Moreover, in regard to the use of 5 mg and 10 mg olanzapine, if patients experience symptoms of nausea and vomiting after 5 mg olanzapine, a dosage of 10 mg should be considered to implement [37]. In addition, the dosage of olanzapine varies when it is used for different purposes. When used in the prevention of CINV, the dosage of olanzapine is usually 10 mg orally/daily, and it starts on the day of chemotherapy and lasts from day 2 to day 4. If the treatment starts the day before chemotherapy, olanzapine 5 mg is suggested and lasts from day 1 to day 5 [20]. Additionally, 10 mg olanzapine also as a rescue antiemetic for breakthrough CINV [38]. In advanced cancer, the initial dose is lower in the treatment of tumor-induced nausea and vomiting, and 1.5–2.5 mg is usually recommended [20]. Olanzapine is administered orally at 5 mg/day for cancer-related anorexia. Higher doses are usually lower than those used for mental health, with a maximum daily dose of 20–60 mg.
The circadian rhythm of the body will change the pharmacodynamics and pharmacokinetics of drugs in vivo, making the blood concentration, bioavailability, metabolism, and excretion of drugs change in a circadian rhythm. In addition, the purposes and requirements of medication use and the functional status of the individual’s gastrointestinal tract can also affect the time of drug administration. Olanzapine has an approximate 85% oral bioavailability, which is independent of food intake, and its maximum plasma concentration is reached 5 h after oral administration [39,40]. If olanzapine is injected intramuscularly, it can reach peak blood concentrations in less than 45 min as a result of being absorbed rapidly [10]. The half-life (T1/2) of olanzapine is 21–54 h, and the clearance rate (Cl) is 12–47 L/h [39]. Simultaneously, drowsiness is a major adverse reaction in the treatment of nausea and vomiting with olanzapine [25]. Olanzapine can increase the total sleep time, sleep period time, and sleep efficiency, and can reduce sleep onset latency. Additionally, it also leads to more physiological changes, especially an increase in slow-wave sleep and a more intense increase in rapid eye movement sleep. A study carried out by Michael et al. to explore the effects of olanzapine on sleep among patients with schizophrenia showed that the efficiency of sleepiness had increased from 83% at baseline to 95% at 2 weeks and to 97% at six weeks after using olanzapine [41]. Moreover, the time to reach maximal blood concentration of olanzapine is 3–5 h, as mentioned in a phase III study; therefore, when olanzapine is administered after dinner, the blood concentration of olanzapine can reach a peak while the patients fall asleep, which is beneficial for sleeping [32]. Thus, it may be a good choice to take a dose of olanzapine 5 h before bedtime. However, previous clinical trials have not described the optimal time to administer olanzapine in detail. Surprisingly, it should be noted that “drowsiness”, which is a side effect of olanzapine, might mitigate the “insomnia” effect of dexamethasone, reducing the incidence rate of insomnia by 10.7% [42]. The evidence for administering olanzapine at bedtime is insufficient; more research could be done on this in the future.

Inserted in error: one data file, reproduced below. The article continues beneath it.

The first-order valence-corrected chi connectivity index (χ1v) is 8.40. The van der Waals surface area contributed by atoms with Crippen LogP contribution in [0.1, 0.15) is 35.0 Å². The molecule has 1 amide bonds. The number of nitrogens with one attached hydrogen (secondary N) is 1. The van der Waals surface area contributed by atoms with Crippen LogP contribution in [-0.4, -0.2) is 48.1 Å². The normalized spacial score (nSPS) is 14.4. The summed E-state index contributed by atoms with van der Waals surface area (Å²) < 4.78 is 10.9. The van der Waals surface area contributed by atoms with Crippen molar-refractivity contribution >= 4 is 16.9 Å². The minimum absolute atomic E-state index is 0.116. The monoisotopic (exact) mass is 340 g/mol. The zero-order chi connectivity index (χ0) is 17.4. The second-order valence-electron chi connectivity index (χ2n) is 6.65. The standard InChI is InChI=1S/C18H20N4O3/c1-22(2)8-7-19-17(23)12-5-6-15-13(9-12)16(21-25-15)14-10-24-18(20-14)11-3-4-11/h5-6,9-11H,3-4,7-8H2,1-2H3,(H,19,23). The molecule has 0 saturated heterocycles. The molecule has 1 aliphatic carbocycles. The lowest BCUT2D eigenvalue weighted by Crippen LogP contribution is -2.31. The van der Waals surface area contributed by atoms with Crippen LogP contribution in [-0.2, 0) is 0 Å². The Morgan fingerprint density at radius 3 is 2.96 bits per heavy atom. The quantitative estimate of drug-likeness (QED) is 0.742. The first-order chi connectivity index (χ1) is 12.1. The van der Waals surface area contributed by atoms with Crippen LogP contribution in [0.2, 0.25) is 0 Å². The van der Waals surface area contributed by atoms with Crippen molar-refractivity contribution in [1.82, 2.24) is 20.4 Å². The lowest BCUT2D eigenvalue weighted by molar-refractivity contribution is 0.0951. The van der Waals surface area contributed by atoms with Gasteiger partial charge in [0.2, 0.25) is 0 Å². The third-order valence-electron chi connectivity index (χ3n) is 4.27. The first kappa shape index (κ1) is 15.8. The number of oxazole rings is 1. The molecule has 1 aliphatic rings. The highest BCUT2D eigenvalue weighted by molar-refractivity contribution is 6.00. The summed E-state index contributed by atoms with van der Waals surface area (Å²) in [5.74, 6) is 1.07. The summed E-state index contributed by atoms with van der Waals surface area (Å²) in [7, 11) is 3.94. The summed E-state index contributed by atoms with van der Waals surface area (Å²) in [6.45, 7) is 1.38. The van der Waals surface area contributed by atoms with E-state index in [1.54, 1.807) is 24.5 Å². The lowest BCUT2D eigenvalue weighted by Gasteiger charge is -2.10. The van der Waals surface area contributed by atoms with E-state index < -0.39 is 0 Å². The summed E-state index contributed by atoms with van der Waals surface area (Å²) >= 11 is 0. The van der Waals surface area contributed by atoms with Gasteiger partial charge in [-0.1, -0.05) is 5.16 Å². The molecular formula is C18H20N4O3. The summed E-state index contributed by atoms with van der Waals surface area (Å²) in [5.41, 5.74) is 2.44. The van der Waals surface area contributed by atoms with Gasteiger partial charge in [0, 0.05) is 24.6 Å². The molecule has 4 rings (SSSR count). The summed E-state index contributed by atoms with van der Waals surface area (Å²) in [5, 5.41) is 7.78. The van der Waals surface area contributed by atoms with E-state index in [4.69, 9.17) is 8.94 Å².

5. Effects of Olanzapine on Different Administration Routes

Different dosage forms of the same drug can make its action speed, intensity, duration, side effects, and toxic intensity different. Olanzapine can be administered in different forms [43]. Commercially, olanzapine includes oral and intramuscular preparations [40]. Currently, olanzapine is approved by the FDA for intramuscular and oral use only, and intramuscular preparations have two forms: one in immediate release form and the other in long-acting form. The immediate release form for intramuscular administration is approved by the FDA only for use in acute agitation associated with schizophrenia and bipolar I mania; the long-acting form is approved for use in the maintenance therapy of schizophrenia [44,45]. Olanzapine is absorbed well orally and has a bioavailability of about 85% [40]. In the treatment of agitation associated with schizophrenia, switching from intramuscular injections to oral preparations may help treat the disease in the long term and improve patients’ compliance to treatment [46]. Previous studies have shown that almost all patients who received intramuscular injections of olanzapine experienced agitation [47]. A study exploring the efficacy and safety of oral versus intramuscular olanzapine in schizophrenia indicated that intramuscular injection of 10 mg olanzapine effectively reduced acute agitation within 24 h among patients with schizophrenia. When switching from intramuscular injection to oral administration, the reduction in irritability lasted up to four days after oral administration, and patients who took olanzapine orally did not have dystonia, which could be induced by intramuscular injection [46]. As for the intravenous injection, the literature almost exclusively mentions the use of intravenous olanzapine among patients with anxiety in the emergency department [48]. A trial to study the efficacy of intramuscular and intravenous olanzapine administration indicated that, among 295 patients receiving intravenous olanzapine, there were 11 respiratory depression patients and 2 patients needed intubation. Among 489 patients receiving intramuscular olanzapine, there were 10 respiratory depression patients and 5 patients needed intubation. There were 6 patients in the intravenous group and 2 patients in the intramuscular group who experienced nonrespiratory complications, [44]. These data suggest that the risks associated with intravenous and intramuscular olanzapine are similar. Additionally, intravenous olanzapine could be a treatment worth considering, as it may reduce the potential risk of drug-induced arrhythmias [48]. Among patients with acute disease, it is safe to administer olanzapine intravenously, and it also may shorten emergency room time when compared with intramuscular injection, but further research is needed to confirm this [44]. At present, olanzapine is mainly used by patients with psychotic symptoms, but it has also been gradually applied for CINV, and intravenous injection is not yet approved, so more studies could be conducted in the future.